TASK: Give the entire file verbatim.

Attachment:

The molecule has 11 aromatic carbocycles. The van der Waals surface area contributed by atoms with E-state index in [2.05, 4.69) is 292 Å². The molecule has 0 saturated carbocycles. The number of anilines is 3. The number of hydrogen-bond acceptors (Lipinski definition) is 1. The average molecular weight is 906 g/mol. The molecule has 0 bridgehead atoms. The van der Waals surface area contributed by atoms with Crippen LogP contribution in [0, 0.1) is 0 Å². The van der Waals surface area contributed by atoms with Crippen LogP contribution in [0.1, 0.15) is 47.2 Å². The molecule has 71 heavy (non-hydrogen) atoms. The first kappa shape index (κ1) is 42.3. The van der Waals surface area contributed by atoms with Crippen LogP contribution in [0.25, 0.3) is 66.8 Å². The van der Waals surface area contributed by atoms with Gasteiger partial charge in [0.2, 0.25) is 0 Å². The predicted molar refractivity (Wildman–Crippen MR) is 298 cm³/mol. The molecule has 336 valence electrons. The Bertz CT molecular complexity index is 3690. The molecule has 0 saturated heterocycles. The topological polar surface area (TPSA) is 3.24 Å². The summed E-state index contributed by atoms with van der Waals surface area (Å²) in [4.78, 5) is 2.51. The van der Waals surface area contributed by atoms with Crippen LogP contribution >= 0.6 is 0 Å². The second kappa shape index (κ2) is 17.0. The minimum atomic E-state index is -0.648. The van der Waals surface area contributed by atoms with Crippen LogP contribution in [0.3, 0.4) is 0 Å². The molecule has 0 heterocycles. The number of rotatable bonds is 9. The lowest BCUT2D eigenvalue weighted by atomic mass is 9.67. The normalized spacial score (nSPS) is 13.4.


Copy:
The molecule has 11 aromatic carbocycles. The van der Waals surface area contributed by atoms with E-state index in [2.05, 4.69) is 292 Å². The molecule has 0 saturated carbocycles. The number of anilines is 3. The number of hydrogen-bond acceptors (Lipinski definition) is 1. The average molecular weight is 906 g/mol. The molecule has 0 bridgehead atoms. The van der Waals surface area contributed by atoms with Crippen LogP contribution in [0, 0.1) is 0 Å². The van der Waals surface area contributed by atoms with Crippen LogP contribution in [0.1, 0.15) is 47.2 Å². The molecule has 71 heavy (non-hydrogen) atoms. The first kappa shape index (κ1) is 42.3. The van der Waals surface area contributed by atoms with Crippen LogP contribution in [0.25, 0.3) is 66.8 Å². The van der Waals surface area contributed by atoms with Gasteiger partial charge in [0.2, 0.25) is 0 Å². The predicted molar refractivity (Wildman–Crippen MR) is 298 cm³/mol. The molecule has 336 valence electrons. The Bertz CT molecular complexity index is 3690. The molecule has 0 saturated heterocycles. The topological polar surface area (TPSA) is 3.24 Å². The summed E-state index contributed by atoms with van der Waals surface area (Å²) in [4.78, 5) is 2.51. The van der Waals surface area contributed by atoms with Crippen LogP contribution >= 0.6 is 0 Å². The second kappa shape index (κ2) is 17.0. The minimum atomic E-state index is -0.648. The van der Waals surface area contributed by atoms with Crippen LogP contribution in [0.3, 0.4) is 0 Å². The molecule has 0 heterocycles. The number of rotatable bonds is 9. The lowest BCUT2D eigenvalue weighted by atomic mass is 9.67. The normalized spacial score (nSPS) is 13.4.